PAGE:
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Find the center and radius of the circle which circumscribes the triangle with (complex) vertices $a_1,a_2,a_3$. Express the result in symmetric form.

I'm not sure where to start in this question. The circumcenter is the intersection of the perpendicular bisectors, but I don't know how to calculate the line equation of the perpendicular bisectors yet. As for the radius, after we find the circumcenter $c$ we can calculate it using $|c-a_1|$ (or $|c-a_2|$ or $|c-a_3|$; all three should be equal.) So how can I calculate the circumcenter?

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  • $\begingroup$ This is a standard result of complex numbers in geometry. You should learn the approaches and derive the answer. $\endgroup$ – Calvin Lin Sep 1 '13 at 15:01
  • $\begingroup$ @CalvinLin How hard are the "approaches"? My book just introduces complex numbers and talks about radius and arguments, but nothing further beyond that. Then it has this as an exercise. $\endgroup$ – Paul S. Sep 1 '13 at 15:05
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    $\begingroup$ The perpendicular bisector of the side with the vertices $a_1$ and $a_2$ is $$\frac{a_1+a_2}{2} + i t (a_2-a_1), \quad t \in \mathbb{R}.$$ $\endgroup$ – njguliyev Sep 1 '13 at 15:13
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    $\begingroup$ You can find $t$ from $$\left(\frac{a_1+a_2}{2} + i t (a_2-a_1)-a_3\right)\overline{\left(\frac{a_1+a_2}{2} + i t (a_2-a_1)-a_3\right)} = |a_2-a_1|^2 (1/4 + t^2).$$ $\endgroup$ – njguliyev Sep 1 '13 at 15:42
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    $\begingroup$ The left-hand side is the square of the distance between the point on the perpendicular bisector and $a_3$, the right-hand side is the square of the distance between the point on the perpendicular bisector and $a_1$. $\endgroup$ – njguliyev Sep 1 '13 at 18:27
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Here is a way of getting started. It might not be the best way, but it makes significant progress. Let $c$ be the centre of the circle and $r$ (a real number) the radius. You can write an equation for the square of the radius as $$(a_1-c)(\bar{a}_1-\bar c)=r^2=|a_1|^2+|c|^2-c\bar a_1-a_1\bar c$$

[note this is just the cosine rule for triangles in different notation]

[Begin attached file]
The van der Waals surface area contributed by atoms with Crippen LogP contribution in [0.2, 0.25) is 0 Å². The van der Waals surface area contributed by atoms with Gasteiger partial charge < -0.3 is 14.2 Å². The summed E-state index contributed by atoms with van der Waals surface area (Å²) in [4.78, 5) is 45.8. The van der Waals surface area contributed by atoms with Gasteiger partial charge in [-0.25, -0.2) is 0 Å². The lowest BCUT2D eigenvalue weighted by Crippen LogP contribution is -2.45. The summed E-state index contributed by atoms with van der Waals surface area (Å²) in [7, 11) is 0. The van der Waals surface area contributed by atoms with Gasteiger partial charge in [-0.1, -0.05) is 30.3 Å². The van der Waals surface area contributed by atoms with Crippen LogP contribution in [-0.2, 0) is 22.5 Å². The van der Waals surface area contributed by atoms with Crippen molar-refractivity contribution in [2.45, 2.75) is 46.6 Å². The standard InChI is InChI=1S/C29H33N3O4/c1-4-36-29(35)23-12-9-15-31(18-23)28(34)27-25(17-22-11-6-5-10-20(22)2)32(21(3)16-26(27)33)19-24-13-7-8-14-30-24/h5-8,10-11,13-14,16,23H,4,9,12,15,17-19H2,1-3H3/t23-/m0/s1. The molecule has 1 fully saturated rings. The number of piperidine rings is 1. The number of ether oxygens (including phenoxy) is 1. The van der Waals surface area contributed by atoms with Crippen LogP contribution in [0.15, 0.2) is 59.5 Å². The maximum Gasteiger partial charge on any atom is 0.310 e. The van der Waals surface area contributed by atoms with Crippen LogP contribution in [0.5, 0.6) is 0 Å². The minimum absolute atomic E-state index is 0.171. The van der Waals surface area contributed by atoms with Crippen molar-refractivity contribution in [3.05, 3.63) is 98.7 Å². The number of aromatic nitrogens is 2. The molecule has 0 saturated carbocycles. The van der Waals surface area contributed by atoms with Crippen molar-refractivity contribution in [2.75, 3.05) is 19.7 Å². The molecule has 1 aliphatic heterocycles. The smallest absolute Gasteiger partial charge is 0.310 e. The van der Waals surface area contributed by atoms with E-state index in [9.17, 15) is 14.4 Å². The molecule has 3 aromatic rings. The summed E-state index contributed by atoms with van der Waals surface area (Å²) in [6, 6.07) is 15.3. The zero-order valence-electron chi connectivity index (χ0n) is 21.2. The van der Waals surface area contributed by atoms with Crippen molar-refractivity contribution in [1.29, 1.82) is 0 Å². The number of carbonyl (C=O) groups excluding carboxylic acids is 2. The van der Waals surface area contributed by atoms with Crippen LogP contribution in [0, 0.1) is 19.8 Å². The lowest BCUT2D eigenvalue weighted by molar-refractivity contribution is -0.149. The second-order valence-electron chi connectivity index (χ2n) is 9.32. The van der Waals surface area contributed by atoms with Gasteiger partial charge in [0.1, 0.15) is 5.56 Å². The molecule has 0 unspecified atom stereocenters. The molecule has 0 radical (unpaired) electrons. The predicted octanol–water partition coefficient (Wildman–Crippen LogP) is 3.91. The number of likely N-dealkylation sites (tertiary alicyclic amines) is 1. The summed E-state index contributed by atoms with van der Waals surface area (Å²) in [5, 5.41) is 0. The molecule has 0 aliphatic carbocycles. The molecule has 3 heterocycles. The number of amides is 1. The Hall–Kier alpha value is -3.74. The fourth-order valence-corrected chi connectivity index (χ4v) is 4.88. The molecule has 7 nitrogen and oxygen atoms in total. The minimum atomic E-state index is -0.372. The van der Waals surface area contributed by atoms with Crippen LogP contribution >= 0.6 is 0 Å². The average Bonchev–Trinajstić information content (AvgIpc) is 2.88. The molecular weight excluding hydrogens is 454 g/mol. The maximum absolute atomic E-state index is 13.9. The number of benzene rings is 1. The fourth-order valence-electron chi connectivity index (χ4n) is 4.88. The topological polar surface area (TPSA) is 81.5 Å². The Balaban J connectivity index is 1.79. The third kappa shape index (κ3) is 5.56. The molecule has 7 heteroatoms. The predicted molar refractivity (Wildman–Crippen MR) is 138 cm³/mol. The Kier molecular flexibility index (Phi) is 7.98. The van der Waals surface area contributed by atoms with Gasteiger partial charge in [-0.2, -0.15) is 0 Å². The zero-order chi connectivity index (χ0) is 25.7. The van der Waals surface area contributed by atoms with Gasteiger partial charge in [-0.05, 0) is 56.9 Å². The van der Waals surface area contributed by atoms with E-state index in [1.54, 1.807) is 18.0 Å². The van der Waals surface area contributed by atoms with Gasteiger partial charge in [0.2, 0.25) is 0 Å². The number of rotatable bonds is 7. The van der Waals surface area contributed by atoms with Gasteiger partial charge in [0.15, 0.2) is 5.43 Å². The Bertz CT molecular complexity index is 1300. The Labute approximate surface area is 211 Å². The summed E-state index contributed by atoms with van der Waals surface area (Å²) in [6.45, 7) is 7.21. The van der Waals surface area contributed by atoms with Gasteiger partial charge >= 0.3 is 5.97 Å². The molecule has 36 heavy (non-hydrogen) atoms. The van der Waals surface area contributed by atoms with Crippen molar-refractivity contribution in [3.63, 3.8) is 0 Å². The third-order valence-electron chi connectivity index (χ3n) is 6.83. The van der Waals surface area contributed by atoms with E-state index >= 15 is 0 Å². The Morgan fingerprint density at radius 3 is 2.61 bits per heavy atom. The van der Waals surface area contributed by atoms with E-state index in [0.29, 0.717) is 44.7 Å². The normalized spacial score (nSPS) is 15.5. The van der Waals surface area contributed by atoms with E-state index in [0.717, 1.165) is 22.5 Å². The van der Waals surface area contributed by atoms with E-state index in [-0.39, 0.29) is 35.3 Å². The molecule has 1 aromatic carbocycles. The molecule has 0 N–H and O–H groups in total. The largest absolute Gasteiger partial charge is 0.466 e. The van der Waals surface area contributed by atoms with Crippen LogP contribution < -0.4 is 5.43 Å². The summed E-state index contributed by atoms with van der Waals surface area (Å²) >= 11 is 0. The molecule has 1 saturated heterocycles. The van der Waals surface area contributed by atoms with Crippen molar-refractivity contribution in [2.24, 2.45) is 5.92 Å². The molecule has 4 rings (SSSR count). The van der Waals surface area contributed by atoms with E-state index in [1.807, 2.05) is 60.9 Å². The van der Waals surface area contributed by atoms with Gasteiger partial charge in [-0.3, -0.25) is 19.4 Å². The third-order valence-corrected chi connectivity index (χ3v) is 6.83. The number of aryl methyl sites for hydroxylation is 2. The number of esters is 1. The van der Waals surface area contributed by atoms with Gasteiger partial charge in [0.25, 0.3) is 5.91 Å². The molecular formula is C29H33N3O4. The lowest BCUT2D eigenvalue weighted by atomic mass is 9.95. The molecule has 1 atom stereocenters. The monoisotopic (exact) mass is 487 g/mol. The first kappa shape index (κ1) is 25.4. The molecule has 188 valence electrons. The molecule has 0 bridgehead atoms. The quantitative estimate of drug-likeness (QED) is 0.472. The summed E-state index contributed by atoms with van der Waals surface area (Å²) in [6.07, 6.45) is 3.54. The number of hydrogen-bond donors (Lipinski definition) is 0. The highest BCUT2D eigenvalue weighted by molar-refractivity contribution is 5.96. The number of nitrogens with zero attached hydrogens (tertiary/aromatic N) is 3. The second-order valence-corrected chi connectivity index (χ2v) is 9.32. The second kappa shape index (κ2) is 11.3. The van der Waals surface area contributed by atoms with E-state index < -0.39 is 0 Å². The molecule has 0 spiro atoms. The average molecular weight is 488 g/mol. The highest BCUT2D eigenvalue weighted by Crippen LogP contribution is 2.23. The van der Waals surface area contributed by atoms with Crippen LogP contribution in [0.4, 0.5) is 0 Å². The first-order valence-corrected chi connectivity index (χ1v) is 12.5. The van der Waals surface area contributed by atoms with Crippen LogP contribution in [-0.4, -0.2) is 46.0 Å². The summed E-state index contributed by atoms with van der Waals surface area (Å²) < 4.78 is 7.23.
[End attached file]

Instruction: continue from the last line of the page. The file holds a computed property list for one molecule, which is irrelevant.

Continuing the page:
You can write two other equations like this, and use them to eliminate $r^2$, $|c|^2$ (which appear together) and $\bar c$ so that you have a linear equation for $c$ in terms of things you know.

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    $\begingroup$ Thanks, Mark. I calculated using your method and found that $$c=\frac{a_2(|a_1|^2-|a_3|^2)+a_3(|a_2|^2-|a_1|^2)+a_1(|a_3|^2-|a_2|^2)}{a_1\overline{a_3}+a_3\overline{a_2}+a_2\overline{a_1}-a_1\overline{a_2}-a_2\overline{a_3}-a_3\overline{a_1}}$$ This is quite a big mess! What would be the best way to calculate $r$ from here? $\endgroup$ – Paul S. Sep 1 '13 at 17:38
  • $\begingroup$ We have $$a_1-c=\dfrac{a_1^2\overline{a_3}+a_1a_3\overline{a_2}+a_2|a_3|^2+|a_2|^2a_1-a_1^2\overline{a_2}-a_1a_2\overline{a_3}-|a_2|^2a_3-|a_3|^2a_1}{a_1\overline{a_3}+a_3\overline{a_2}+a_2\overline{a_1}-a_1\overline{a_2}-a_2\overline{a_3}-a_3\overline{a_1}}$$ That is huge! $\endgroup$ – Paul S. Sep 1 '13 at 17:43
  • $\begingroup$ I certainly don't want to multiply out $(a_1-c)\overline{(a_1-c)}$! $\endgroup$ – Paul S. Sep 1 '13 at 17:45
  • $\begingroup$ @PaulS. I got $(a_1-a_2)(a_2-a_3)(a_3-a_1)=((a_1\bar a_2- \bar a_1 a_2)+(a_2\bar a_3-\bar a_2 a_3)+(a_3\bar a_1-\bar a_3a_1))c$ - which at least shows some sensible symmetry. $\endgroup$ – Mark Bennet Sep 1 '13 at 18:47
  • $\begingroup$ @PaulS. Given this uses the cosine rule, and the long form of the sine rule is $\cfrac a{\sin A}=2r$ it would be possible to compute from that - $A$ comes from the arguments, and the length of the side can be computed. I am not saying these are the best ways to progress, just that they are ways of making progress which ultimately work. $\endgroup$ – Mark Bennet Sep 1 '13 at 18:50
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Let $R$ be the radius of the circumcircle of $a_1,a_2,a_3$ then the circumcenter $z$ is defined by the condition $|z-a_1|=|z-a_2|=|z-a_3|=R\,$. Expanding $R^2=|z-a_1|^2=(z-a_1)(\bar z - \overline{a_1})$ and similar for $a_2,a_3$ gives the system:

$$ \begin{cases} \begin{align} \overline{a_1}\,z + a_1\,\bar z + (R^2 - |z|^2) & = |a_1|^2 \\ \overline{a_2}\,z + a_2\,\bar z + (R^2 - |z|^2) & = |a_2|^2 \\ \overline{a_3}\,z + a_3\,\bar z + (R^2 - |z|^2) & = |a_3|^2 \end{align} \end{cases} $$

Eliminating $\bar z$ and $(R^2 - |z|^2)$ between the equations amounts to solving it as a linear system in $z$,$\bar z$ and $(R^2-|z|^2)$ which, by Cramer's rule, gives:

$$ z\;=\;\frac{\left| \begin{array}{ccc} |a_1|^2 & a_1 & -1 \\ |a_2|^2 & a_2 & -1 \\ |a_3|^2 & a_3 & -1 \end{array} \right|} {\left| \begin{array}{ccc} \overline{a_1} & a_1 & -1 \\ \overline{a_2} & a_2 & -1 \\ \overline{a_3} & a_3 & -1 \end{array} \right|} \;=\;\frac{\left| \begin{array}{ccc} a_1 & |a_1|^2 & 1 \\ a_2 & |a_2|^2 & 1 \\ a_3 & |a_3|^2 & 1 \end{array} \right|} {\left| \begin{array}{ccc} a_1 & \overline{a_1} & 1 \\ a_2 & \overline{a_2} & 1 \\ a_3 & \overline{a_3} & 1 \end{array} \right|} $$

(The formula itself has been posted in another answer here. The above is a derivation thereof.)

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